4. Decorate the static method with the [DllExport] attribute (from the UnmanagedExports library)

    using RGiesecke.DllExport;
    using System.Runtime.InteropServices;
    public class MyCOMObject : IMyCOMObject
      //COM Implementation
      [DllExport("CreateMyCOMObject", CallingConvention = CallingConvention.StdCall)]
      public static IMyCOMObject CreateMyCOMObject()
        return new MyCOMObject();
  5. Compile the DLL (NOTE: must be in x86 or x64 mode; Any CPU will not work with UnmanagedExports!)
  6. Generate a type library (tlbexp)
  7. Generate an IDL file by opening the TLB file with the OLE/COM Object Viewer (File->View TypeLib…)
    1. Note the OLE/COM object viewer (oleview.exe) comes with the Windows SDK, so it must be installed
  8. Export the type library to a .IDL file (Save As…)
  9. Edit the IDL file to add a module section, before the closing bracket in the library definition:

    library MyVBALibrary
      //Your new entry starts here
      module MyLibrary
          helpstring("Static method that instantiates a new instance of your COM object"),
        IMyCOMObjectsInterface __stdcall CreateMyCOMObject();
      //Your entry ends here
  10. Compile the IDL file into a new tlb file (note this is different than the TLB file already generated!!). Make sure you put it into a subfolder, because the midl tool won’t overwrite the original .tlb.
    midl /output .\outputsubfolder\ MyVBALibrary.idl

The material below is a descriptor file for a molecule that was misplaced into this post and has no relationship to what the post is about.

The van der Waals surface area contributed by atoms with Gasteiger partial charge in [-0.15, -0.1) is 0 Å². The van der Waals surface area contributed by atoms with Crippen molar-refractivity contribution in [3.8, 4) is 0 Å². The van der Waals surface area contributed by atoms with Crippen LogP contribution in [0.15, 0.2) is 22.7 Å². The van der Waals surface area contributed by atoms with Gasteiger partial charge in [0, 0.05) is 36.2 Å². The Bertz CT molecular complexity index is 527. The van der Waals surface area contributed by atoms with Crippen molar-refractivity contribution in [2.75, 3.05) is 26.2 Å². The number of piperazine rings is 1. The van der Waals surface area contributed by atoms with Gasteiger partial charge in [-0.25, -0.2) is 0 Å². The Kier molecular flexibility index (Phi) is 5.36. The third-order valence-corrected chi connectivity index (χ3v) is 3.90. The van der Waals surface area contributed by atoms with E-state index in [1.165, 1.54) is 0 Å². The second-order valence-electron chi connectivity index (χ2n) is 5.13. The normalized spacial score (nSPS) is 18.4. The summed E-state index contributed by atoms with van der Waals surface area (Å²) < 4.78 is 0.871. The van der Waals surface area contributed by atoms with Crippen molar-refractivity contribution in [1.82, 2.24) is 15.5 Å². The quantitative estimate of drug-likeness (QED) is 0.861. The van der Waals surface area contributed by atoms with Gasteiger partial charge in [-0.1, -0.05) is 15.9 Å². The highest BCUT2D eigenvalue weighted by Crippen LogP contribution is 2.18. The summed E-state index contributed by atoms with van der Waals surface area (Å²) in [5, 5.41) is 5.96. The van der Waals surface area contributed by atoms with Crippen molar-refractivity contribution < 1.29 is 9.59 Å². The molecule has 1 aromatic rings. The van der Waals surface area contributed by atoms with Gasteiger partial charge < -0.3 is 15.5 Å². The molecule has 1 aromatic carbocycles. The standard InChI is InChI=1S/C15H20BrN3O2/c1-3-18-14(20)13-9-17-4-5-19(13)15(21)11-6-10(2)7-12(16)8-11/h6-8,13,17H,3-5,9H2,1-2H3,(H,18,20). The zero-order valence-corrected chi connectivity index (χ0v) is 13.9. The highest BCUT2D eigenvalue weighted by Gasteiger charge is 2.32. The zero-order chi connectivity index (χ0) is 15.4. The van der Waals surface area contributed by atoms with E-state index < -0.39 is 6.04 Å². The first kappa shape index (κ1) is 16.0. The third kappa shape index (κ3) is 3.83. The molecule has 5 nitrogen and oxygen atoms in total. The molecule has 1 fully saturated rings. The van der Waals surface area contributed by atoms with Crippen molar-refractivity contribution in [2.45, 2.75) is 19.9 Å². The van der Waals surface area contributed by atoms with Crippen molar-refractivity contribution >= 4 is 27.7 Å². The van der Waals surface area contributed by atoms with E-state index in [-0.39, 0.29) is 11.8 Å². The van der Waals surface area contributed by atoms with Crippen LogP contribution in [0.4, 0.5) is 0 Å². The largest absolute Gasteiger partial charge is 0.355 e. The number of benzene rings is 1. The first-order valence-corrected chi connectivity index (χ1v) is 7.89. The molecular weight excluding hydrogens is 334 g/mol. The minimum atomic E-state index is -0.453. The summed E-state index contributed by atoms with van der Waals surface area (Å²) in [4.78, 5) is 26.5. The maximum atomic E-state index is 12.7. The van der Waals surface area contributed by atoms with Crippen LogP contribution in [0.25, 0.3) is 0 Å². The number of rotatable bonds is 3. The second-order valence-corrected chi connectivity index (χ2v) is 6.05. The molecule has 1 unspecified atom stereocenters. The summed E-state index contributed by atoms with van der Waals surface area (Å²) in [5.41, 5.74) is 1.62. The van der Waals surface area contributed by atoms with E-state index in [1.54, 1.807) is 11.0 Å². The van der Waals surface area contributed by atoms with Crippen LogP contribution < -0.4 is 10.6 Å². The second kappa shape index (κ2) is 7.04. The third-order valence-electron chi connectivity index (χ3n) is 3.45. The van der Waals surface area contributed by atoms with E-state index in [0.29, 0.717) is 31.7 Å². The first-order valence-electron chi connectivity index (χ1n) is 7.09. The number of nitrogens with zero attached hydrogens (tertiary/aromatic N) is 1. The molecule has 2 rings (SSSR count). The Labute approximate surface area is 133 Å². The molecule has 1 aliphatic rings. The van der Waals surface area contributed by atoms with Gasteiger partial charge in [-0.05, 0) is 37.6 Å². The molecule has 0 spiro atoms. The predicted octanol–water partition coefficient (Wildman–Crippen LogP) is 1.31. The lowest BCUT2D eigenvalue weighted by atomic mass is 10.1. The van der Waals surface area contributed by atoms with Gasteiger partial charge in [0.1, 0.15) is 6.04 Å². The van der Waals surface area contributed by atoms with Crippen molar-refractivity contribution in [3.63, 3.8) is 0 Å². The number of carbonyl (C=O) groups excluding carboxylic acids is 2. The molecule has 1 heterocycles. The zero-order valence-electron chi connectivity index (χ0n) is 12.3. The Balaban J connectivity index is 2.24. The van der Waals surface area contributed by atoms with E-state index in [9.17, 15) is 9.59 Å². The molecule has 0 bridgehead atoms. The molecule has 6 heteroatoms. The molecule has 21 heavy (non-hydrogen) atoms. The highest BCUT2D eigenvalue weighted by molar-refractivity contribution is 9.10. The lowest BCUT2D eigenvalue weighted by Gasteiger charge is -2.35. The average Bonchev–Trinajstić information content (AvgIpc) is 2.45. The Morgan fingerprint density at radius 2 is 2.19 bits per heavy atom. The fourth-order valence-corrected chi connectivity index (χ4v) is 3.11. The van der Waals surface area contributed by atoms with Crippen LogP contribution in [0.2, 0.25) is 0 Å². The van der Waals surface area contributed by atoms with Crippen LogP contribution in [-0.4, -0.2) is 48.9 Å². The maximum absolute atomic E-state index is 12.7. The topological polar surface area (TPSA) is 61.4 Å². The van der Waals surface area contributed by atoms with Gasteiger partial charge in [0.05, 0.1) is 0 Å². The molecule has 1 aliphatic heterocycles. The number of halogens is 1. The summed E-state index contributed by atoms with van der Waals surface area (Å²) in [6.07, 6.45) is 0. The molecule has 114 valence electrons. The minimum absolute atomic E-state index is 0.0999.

11. Create a new resource file (e.g. MyVBALibrary.rc), and add a single line:
    1 typelib "MyVBALibrary.tlb"
  12. Move the .tlb file from the subdirectory into your current working directory (overwriting the old tlb file)
  13. Compile the .rc file:
    rc MyVBALibrary.rc
  14. This should create a new .res file, e.g. MyVBALibrary.res
  15. Assuming your project is a C# project; go to the project properties->Applicaton tab, and under “Resources,” click the “Resource File.” radio button.  Click the ellipsis (…), and select the MyVBALibrary.res file you generated in the previous step
  16. Recompile the project

Now, this dll can be used in your VBA project by adding a reference to it in Tools->References.  To instantiate a new .NET object from your COM class, use the CreateMyCOMObject() function you created.


The DLL must be in the path that VBA is searching for, or you will get a “File Not Found” exception.   You may have to use “ChDrive” and “ChDir” in your VBA code to find the DLL, as it will look in its current folder.


How To Make C DLL More Accessible to VB with a Type Library

Unmanaged Exports

Google Chrome in a Docker Container

(with sound and WebGL!)

If you’re a Linux enthusiast and haven’t already hopped on the Docker bandwagon, do.  Docker containers are a great way to deploy your web-based applications, or test out untrusted code, but they can also be used as a way to run apps on your Linux desktop that you might not fully trust.  It’s kind of like running your applications in a plastic bag — it makes it harder for them to break out and destroy your system.

Let’s run Google Chrome in a Docker container.

I will assume you are using Ubuntu 14.10.  First, install the latest Docker.  This tutorial expects Docker 1.4.1+.

Now, as a normal (unprivileged) user with sudo access, run the following commands in a shell:

sudo docker run transistor1/chrome config >
sudo chmod +x

You should be prompted for your sudo password, to run the Docker container.  That’s it! For subsequent runs, you can just run the



Now, head on over to Chrome Experiments, and test out your WebGL and sound. Enjoy!